This next step may be a point of difference between some, but I would say a public announcement of the hack is in order. Opponents to this advice might say that this is highlighting the problem and attracting unnecessary attention to it; if things are deleted then perhaps most people won’t notice. However, odds are that someone will indeed have noticed, and by not saying anything about it you are not letting them know that it was indeed a hack and not something posted up deliberately. A clear statement outlining the situation, the extent of the issue and what you have done/will do to rectify it will reassure those who noticed it as well as those who didn't.

This all of course assumes that the person(s) doing the hacking are entirely unknown to the organisation, and that it is a genuine hack rather than a disgruntled employee venting their digital spleen or mistakenly posting something damaging up on an official account. Those incidents need to be dealt with as well, though using somewhat different tactics as was done by Walsall Council some time ago after just such an incident. They quickly identified the issue and dealt with it without fuss or defensiveness, and as a result received practically no negative press.

At the end of the day, no-one is 100% protected against the most determined of hackers. Even major corporations and the most secure government systems get hacked from time to time, but it is important that personally and professionally we do what we can to limit the risk. Just as a locked door and closed windows can still be broken into, the idea is that it deters the casual burglar; the same goes with digital security.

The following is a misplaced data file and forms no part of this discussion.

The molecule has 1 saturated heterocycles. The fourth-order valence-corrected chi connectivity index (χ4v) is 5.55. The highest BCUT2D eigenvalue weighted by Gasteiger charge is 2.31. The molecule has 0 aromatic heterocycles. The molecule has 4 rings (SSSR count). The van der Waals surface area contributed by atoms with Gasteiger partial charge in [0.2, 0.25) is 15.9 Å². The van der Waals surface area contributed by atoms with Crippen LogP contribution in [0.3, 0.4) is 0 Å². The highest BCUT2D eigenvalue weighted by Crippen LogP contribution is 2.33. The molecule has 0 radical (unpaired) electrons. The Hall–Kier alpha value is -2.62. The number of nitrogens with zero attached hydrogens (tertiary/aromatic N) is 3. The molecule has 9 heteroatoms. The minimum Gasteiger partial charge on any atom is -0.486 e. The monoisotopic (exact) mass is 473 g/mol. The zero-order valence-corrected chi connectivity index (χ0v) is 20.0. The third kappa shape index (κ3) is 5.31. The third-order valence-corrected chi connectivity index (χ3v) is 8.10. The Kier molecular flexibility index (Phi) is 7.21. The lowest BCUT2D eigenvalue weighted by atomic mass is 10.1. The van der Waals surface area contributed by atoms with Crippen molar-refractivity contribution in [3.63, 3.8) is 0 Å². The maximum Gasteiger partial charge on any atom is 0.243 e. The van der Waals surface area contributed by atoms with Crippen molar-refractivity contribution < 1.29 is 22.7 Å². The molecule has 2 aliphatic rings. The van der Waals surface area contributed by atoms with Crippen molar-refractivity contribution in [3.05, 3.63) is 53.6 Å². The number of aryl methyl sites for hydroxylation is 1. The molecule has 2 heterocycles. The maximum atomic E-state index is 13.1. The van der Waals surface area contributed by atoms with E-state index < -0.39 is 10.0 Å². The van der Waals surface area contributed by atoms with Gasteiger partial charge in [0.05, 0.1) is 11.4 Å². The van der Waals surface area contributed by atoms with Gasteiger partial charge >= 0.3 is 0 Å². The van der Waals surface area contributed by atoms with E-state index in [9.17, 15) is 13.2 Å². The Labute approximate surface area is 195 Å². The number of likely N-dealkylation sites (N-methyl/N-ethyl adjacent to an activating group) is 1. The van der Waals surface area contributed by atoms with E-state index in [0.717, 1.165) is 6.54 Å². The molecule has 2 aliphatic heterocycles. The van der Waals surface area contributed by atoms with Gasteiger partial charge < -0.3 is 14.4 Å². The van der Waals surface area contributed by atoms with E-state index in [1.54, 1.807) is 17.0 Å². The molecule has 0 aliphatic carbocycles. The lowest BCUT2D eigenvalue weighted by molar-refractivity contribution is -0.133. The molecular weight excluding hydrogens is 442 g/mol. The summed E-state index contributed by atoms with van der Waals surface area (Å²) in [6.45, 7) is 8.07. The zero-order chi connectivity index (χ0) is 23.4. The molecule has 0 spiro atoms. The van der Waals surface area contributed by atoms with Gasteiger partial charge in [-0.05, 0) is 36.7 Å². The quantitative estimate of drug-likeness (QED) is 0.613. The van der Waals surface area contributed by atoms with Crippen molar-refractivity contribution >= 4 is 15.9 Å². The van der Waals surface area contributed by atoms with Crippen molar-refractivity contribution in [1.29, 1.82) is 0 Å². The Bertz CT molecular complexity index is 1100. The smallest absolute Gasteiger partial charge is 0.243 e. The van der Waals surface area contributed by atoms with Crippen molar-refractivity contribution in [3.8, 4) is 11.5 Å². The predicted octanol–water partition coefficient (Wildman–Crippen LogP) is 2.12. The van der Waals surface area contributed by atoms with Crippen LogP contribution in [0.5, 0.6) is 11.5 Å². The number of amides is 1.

So where does this leave us? For me it left me with a longer and more complicated password to remember and a nagging feeling that I should personally apologise in person to everyone who suffered at my zombie account’s hands. For organisations who go through the same it could leave them with a group of followers who actually appreciate that when things go wrong Council staff will work quickly and efficiently to put them right.

 

And it might hopefully leave a few people with plans to think through how they might respond should this happen to them.

Posted: 3 years 9 months ago by conorp #1235
conorp's Avatar
Howdy!
Twitter account compromises in particular can come through authorised Twitter apps going rogue. If I were you, I'd log in to your Twitter dashboard and check out what you've given permission to use your apps (that's here: twitter.com/settings/applications).

Two other things can help when it's not an authorised app: First, turn on two-factor authentication so that you can to put in a code that's sent to you by SMS when you're logging in for the first time on a specific computer or phone. That'll reduce the likelihood that someone else can use your Twitter account.

The other thing that you can do is to use a password manager, like LastPass or OnePassword. This allows you to create a single, complicated password for you to remember for that manager, and randomly-generated, massively complex passwords for every website or application that you use.

For example, if you're running a council Twitter account with a small group of people, you can use this to share the Twitter password with them.

Hopefully those tips will add to the ones you shared Glen, not fun to have your Twitter account compromised!

Conor
Posted: 3 years 9 months ago by Glen #1236
Glen's Avatar
Good tips, thanks! I've considered using password services like those you mention but not got round to doing it yet; this could be just the prompt I needed.

I did go through my apps and deauthorised plenty, not because I thought it was any one in particular but just to be on the safe side. It's amazing how many have access over time!